Living Near the Tracks: Does Railroad Proximity Matter?

Railroad Tracks: Contemplations on the Impact

A  digital painting of a rail road crossing sign in Round Rock West Texas
Do you have rail road tracks in close proximity to your neighborhood, or more specifically, to your home?

Would rail road tracks impact your decision on whether or not to buy a home in an area?

Pros and Cons of the Rails

We posed a similar question to the Active Rain community, a vast on-line network of real estate professionals. Responses from Realtors about their client preferences came back in two primary flavors: yes and maybe. Below, we share some observations, including our own.

Yes: Tracks Impact Desirability

  • Trains are noisy, and do not necessarily honor sleep schedules.
  • Many tracks aren’t fenced off, so keeping kids away from the tracks could be a problem.
  • Some tracks can impede traffic into or out of a neighborhood, which can be a problem particularly around commute time when traffic may be backing up anyhow.
  • Homes near tracks are exposed to more dust and grime, a by product of busy streets as well.
  • If the tracks aren’t commuter rails (freight trains only) or a station isn’t near enough to the neighborhood to walk to, then the benefits of the commuter trains may not be experienced by all of the neighborhoods along the rail line.
  • Maybe: Tracks Aren’t Necessarily a Deterrent to Some Buyers

  • In Tarrytown, NY, homes near the commuter rail provide convenient access to the local station, for trains to and from New York City. This can enable families to get by with one car, if the commuter can walk to the station or the home is near enough to easily drop someone off. I lived across the bridge from Tarrytown, in Nyack, New York, and access to the station was provided by a bus across the bridge. If I had been a NYC commuter, I would have chosen Tarrytown over Nyack for that very specific reason (access to the train).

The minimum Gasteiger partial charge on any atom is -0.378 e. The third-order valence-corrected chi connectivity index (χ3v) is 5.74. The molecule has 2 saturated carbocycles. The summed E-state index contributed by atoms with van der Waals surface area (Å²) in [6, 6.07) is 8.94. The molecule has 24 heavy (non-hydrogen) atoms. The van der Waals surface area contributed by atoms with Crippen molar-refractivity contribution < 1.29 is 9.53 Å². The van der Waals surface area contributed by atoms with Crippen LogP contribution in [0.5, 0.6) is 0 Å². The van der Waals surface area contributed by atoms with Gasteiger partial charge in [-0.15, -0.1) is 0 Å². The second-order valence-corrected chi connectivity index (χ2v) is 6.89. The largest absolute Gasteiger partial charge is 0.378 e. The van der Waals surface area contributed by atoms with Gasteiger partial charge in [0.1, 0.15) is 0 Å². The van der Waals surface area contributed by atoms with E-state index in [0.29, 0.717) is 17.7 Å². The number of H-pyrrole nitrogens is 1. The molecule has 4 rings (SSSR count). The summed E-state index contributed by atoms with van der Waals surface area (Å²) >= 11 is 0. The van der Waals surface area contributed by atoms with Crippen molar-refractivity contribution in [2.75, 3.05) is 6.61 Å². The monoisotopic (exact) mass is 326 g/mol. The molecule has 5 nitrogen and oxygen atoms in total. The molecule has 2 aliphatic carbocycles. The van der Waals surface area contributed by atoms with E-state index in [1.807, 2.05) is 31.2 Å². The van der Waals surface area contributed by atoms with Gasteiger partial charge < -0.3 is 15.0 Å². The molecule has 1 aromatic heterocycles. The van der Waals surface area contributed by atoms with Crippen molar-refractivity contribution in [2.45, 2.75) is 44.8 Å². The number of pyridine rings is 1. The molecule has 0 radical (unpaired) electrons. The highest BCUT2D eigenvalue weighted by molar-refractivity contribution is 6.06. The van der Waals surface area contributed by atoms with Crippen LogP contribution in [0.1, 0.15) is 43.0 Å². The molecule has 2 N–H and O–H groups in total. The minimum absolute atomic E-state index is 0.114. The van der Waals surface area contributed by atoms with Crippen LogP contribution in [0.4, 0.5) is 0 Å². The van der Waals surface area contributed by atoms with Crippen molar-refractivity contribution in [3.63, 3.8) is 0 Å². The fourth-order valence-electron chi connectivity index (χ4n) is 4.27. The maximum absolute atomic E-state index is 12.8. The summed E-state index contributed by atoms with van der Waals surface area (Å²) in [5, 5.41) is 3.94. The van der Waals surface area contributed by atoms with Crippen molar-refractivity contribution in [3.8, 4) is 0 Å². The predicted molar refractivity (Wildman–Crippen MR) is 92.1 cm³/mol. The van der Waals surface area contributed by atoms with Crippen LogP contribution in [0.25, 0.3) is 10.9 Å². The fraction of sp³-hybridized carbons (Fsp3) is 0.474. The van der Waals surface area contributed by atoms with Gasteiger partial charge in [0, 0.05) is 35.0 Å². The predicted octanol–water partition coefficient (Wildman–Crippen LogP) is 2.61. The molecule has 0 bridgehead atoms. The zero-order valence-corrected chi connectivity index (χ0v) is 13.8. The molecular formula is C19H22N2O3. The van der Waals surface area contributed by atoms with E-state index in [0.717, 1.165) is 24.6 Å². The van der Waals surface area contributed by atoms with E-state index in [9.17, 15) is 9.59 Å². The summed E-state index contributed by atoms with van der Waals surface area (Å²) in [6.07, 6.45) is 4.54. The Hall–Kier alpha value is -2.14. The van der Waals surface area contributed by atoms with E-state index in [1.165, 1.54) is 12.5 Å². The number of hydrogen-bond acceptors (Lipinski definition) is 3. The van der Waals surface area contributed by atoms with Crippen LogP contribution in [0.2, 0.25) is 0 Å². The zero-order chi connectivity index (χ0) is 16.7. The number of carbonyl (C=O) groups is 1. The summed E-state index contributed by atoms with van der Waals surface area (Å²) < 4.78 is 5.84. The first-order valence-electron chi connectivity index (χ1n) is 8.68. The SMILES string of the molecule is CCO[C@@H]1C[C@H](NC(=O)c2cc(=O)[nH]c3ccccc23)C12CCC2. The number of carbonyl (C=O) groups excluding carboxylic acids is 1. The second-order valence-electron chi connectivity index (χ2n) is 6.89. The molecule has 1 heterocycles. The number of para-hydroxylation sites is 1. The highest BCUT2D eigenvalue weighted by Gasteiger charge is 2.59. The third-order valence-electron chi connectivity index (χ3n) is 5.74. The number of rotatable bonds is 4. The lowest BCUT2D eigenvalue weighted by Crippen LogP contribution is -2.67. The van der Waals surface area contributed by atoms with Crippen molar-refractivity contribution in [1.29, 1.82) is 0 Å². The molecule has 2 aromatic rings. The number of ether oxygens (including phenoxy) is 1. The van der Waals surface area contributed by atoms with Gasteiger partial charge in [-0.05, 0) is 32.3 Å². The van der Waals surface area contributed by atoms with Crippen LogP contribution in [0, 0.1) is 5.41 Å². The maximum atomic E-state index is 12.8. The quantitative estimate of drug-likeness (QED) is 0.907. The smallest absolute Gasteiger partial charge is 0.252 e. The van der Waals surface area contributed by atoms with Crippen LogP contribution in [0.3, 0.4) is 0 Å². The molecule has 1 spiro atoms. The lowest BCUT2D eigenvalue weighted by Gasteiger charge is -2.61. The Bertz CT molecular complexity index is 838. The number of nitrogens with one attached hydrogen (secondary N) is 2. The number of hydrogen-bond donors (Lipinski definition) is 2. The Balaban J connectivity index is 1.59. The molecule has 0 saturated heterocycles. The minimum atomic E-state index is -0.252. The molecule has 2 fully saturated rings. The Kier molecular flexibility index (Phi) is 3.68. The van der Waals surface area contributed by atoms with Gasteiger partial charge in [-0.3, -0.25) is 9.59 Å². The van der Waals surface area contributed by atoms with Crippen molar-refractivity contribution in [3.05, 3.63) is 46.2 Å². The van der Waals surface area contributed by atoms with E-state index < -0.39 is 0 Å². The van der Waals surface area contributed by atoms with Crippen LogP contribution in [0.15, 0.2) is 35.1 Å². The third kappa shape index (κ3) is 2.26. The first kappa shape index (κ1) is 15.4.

• In Mountain View, California, a metro stop at the end of the downtown area provides easy access to downtown residents and in particular to the residents of town homes adjacent to the tracks, for commuting into San Francisco.
  • I had clients last spring who were pleased that commuter tracks were near their neighborhood – in anticipation of the days when they would be able to catch an easy ride into downtown.
  • Another friend broke his lease specifically because he didn’t realize the house he had rented was so close to the tracks that the trains kept waking him (and his dog!) up at night.
  • Homeowners without children, or retired people may not be as concerned about access on to the tracks or a station, and may not be as deterred by the proximity, particularly if the neighborhood has other amenities.
  • Published Studies on Track Impact

    If you’d like some hard numbers on the impact of tracks to a neighborhood, you can read this article by Kevin Semanick from 2004.

    Rail Road Track Impact on Real Estate Valuation

    All of this begs the question, of course, about how much the tracks really affect, in hard dollars, the price or valuation of homes near the tracks.

    Specific information about a given home would need to come from an appraisal of the home in question.

    In general, the homes in a neighborhood with nearby tracks will show market value adjustments correlating to distance from the tracks. If all of the comps for a property being appraised are comparably impacted by the tracks (for simplicity’s sake, say, all in the same town home development, all facing the station), no additional adjustment should be necessary.

    For homes differently impacted, perhaps because one backs to the tracks but another is 4 blocks away, then additional scrutiny is necessary to evaluate the impact on value specifically attributable (due to) to the train tracks.

    Please, tell us what YOU think!


    1. says

      Great post and photos as always. I think sometimes we have preconceived notions on what hurts AND helps values. It’s best to let the data do the talking, it may be totally different than what we thought.

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    Independent Real Estate Appraiser in Austin, Texas: Travis, Williamson, Hays, Bastrop and Caldwell Counties